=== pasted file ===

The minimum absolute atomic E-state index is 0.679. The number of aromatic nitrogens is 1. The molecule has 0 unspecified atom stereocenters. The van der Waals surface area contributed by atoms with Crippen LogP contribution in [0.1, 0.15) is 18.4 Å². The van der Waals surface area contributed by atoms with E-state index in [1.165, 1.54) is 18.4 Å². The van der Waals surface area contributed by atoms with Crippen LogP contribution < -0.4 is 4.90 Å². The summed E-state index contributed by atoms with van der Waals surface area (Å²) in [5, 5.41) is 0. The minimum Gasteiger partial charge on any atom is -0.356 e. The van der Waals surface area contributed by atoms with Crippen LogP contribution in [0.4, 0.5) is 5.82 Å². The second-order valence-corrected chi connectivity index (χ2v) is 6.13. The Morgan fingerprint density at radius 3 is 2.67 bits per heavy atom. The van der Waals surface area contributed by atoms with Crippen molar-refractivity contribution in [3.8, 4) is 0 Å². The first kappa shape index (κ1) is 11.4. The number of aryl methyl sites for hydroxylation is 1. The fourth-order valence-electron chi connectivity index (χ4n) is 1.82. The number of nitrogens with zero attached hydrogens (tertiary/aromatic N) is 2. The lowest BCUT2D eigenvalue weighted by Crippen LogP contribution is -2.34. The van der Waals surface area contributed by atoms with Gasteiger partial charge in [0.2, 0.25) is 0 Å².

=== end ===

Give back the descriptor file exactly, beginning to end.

The minimum absolute atomic E-state index is 0.679. The number of aromatic nitrogens is 1. The molecule has 0 unspecified atom stereocenters. The van der Waals surface area contributed by atoms with Crippen LogP contribution in [0.1, 0.15) is 18.4 Å². The van der Waals surface area contributed by atoms with E-state index in [1.165, 1.54) is 18.4 Å². The van der Waals surface area contributed by atoms with Crippen LogP contribution < -0.4 is 4.90 Å². The summed E-state index contributed by atoms with van der Waals surface area (Å²) in [5, 5.41) is 0. The minimum Gasteiger partial charge on any atom is -0.356 e. The van der Waals surface area contributed by atoms with Crippen LogP contribution in [0.4, 0.5) is 5.82 Å². The second-order valence-corrected chi connectivity index (χ2v) is 6.13. The Morgan fingerprint density at radius 3 is 2.67 bits per heavy atom. The van der Waals surface area contributed by atoms with Crippen molar-refractivity contribution in [3.8, 4) is 0 Å². The first kappa shape index (κ1) is 11.4. The number of aryl methyl sites for hydroxylation is 1. The fourth-order valence-electron chi connectivity index (χ4n) is 1.82. The number of nitrogens with zero attached hydrogens (tertiary/aromatic N) is 2. The lowest BCUT2D eigenvalue weighted by Crippen LogP contribution is -2.34. The van der Waals surface area contributed by atoms with Gasteiger partial charge in [0.2, 0.25) is 0 Å².